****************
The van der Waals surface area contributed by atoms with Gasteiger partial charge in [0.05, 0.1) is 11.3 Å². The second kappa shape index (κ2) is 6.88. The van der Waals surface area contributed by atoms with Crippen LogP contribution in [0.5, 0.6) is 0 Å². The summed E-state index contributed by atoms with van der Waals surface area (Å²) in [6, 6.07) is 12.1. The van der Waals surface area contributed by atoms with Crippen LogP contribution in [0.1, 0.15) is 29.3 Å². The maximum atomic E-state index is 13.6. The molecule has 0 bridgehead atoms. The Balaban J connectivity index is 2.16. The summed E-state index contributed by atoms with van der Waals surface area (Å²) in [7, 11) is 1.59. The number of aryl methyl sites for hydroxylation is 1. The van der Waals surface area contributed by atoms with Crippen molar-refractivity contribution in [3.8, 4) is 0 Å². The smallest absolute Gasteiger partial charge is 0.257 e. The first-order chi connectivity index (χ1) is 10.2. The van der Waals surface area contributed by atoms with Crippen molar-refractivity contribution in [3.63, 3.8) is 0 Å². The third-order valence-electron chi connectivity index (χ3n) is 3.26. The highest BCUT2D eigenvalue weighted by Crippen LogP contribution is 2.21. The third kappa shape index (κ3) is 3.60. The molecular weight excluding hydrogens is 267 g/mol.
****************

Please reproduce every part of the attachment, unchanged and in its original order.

The van der Waals surface area contributed by atoms with Gasteiger partial charge in [0.05, 0.1) is 11.3 Å². The second kappa shape index (κ2) is 6.88. The van der Waals surface area contributed by atoms with Crippen LogP contribution in [0.5, 0.6) is 0 Å². The summed E-state index contributed by atoms with van der Waals surface area (Å²) in [6, 6.07) is 12.1. The van der Waals surface area contributed by atoms with Crippen LogP contribution in [0.1, 0.15) is 29.3 Å². The maximum atomic E-state index is 13.6. The molecule has 0 bridgehead atoms. The Balaban J connectivity index is 2.16. The summed E-state index contributed by atoms with van der Waals surface area (Å²) in [7, 11) is 1.59. The number of aryl methyl sites for hydroxylation is 1. The van der Waals surface area contributed by atoms with Crippen molar-refractivity contribution in [3.8, 4) is 0 Å². The smallest absolute Gasteiger partial charge is 0.257 e. The first-order chi connectivity index (χ1) is 10.2. The van der Waals surface area contributed by atoms with Crippen molar-refractivity contribution in [3.63, 3.8) is 0 Å². The third-order valence-electron chi connectivity index (χ3n) is 3.26. The highest BCUT2D eigenvalue weighted by Crippen LogP contribution is 2.21. The third kappa shape index (κ3) is 3.60. The molecular weight excluding hydrogens is 267 g/mol.